- ‘Coronavirus crisis could spark huge waves of migrants and refugees, Red Cross says‘ – Another unintended consequence of the lockdowns
- ‘Thousands of holiday plans ruined by birth register delays‘ – Story in the Times about delays in issuing birth certificates causing travel chaos due to passport delays. Remember folks, you read it here first
- ‘The Fact-Free Lockdown Hysteria‘ – Great talk by Thomas E. Woods, Jr. for the Mises Institute
- ‘If France’s cinemas are packed, why are Britain’s empty?‘ – Robbie Collin, the Telegraph‘s film critic, poses a good question
- ‘The Models Were Wildly Wrong about Reopening Too‘ – Good post on the American Institute for Economic Research’s website
- ‘Official exemption card for face masks rolled out to stop abuse‘ – The Government has started issuing mask exemption lanyards according to the Sun. Get ’em while stocks last folks
Just one today: “New Rules” by Dia Lupa.
A couple of months ago, Lockdown Sceptics launched a searchable directory of open businesses across the UK. The idea is to celebrate those retail and hospitality businesses that have re-opened, as well as help people find out what has opened in their area. But we need your help to build it, so we’ve created a form you can fill out to tell us about those businesses that have opened near you.
Now that non-essential shops have re-opened – or most of them, anyway – we’re now focusing on pubs, bars, clubs and restaurants, as well as other social venues. As of July 4th, many of them have re-opened too, but not all. Please visit the page and let us know about those brave folk who are doing their bit to get our country back on its feet – particularly if they’re not insisting on face masks! Don’t worry if your entries don’t show up immediately – we need to approve them once you’ve entered the data.
I enjoy reading all your comments and I’m glad I’ve created a “safe space” for lockdown sceptics to share their frustrations and keep each other’s spirits up. But please don’t copy and paste whole articles from papers that are behind paywalls in the comments. I work for some of those papers and if they don’t charge for premium content they won’t survive.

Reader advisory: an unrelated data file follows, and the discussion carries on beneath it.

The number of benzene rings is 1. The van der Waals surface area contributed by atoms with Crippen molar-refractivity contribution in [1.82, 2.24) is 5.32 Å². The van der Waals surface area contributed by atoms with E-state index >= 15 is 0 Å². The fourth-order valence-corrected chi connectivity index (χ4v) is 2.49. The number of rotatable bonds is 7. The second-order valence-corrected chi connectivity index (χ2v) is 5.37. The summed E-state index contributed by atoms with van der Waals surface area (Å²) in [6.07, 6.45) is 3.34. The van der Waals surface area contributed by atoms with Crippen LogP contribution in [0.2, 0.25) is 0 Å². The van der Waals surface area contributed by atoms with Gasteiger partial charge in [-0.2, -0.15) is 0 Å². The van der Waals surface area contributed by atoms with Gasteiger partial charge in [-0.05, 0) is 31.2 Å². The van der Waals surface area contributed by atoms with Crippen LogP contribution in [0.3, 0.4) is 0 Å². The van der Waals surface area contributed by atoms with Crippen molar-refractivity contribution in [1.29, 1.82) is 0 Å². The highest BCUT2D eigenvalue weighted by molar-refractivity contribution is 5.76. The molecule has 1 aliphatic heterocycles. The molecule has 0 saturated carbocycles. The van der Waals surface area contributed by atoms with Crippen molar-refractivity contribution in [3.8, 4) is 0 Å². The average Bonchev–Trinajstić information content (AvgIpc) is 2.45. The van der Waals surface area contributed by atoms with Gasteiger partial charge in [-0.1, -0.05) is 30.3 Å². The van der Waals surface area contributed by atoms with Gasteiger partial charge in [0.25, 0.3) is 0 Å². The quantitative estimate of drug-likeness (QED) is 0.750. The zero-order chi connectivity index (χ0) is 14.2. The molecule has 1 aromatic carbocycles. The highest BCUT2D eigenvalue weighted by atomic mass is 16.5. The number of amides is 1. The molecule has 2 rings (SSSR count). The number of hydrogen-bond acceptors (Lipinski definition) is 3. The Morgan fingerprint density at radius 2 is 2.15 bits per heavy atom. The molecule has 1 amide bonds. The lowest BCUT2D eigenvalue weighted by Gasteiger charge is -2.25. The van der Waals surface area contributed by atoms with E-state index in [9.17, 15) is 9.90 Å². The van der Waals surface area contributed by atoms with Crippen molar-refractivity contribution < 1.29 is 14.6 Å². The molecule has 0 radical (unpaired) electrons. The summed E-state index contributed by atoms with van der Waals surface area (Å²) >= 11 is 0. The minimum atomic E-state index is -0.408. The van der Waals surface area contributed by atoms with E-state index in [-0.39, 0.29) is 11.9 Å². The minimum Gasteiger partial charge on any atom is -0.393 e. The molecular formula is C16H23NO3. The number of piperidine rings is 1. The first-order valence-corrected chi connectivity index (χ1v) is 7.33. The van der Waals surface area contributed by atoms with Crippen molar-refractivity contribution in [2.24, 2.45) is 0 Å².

We created some Lockdown Sceptics Forums, but they became a magnet for spam (apologies for mixed metaphor) so we’ve temporarily closed them. However, we can open them again if some readers volunteer to be moderators. If you’d like to do this, please email Ian Rons, the Lockdown Sceptics webmaster, here.
Thanks as always to those of you who made a donation recently to pay for the upkeep of this site. If you feel like donating, however small the sum, please click here. And if you want to flag up any stories or links I should include in future updates, email me here.
This brave soul walked down Oxford St yesterday wearing a face mask – and nothing else! The Evening Standard, which has several photographs of the gentleman, does not disclose whether he was allowed into H&M or Top Shop.
Meanwhile, a reader points out how ineffective masks have been in South Africa:
They made masks compulsory outside the home on May 1st, when they had 5,951 cases.
Now they’ve had 408,502 cases.
“Imagine how bad it would have been without the masks” is the response of believers in the new religion of face masks.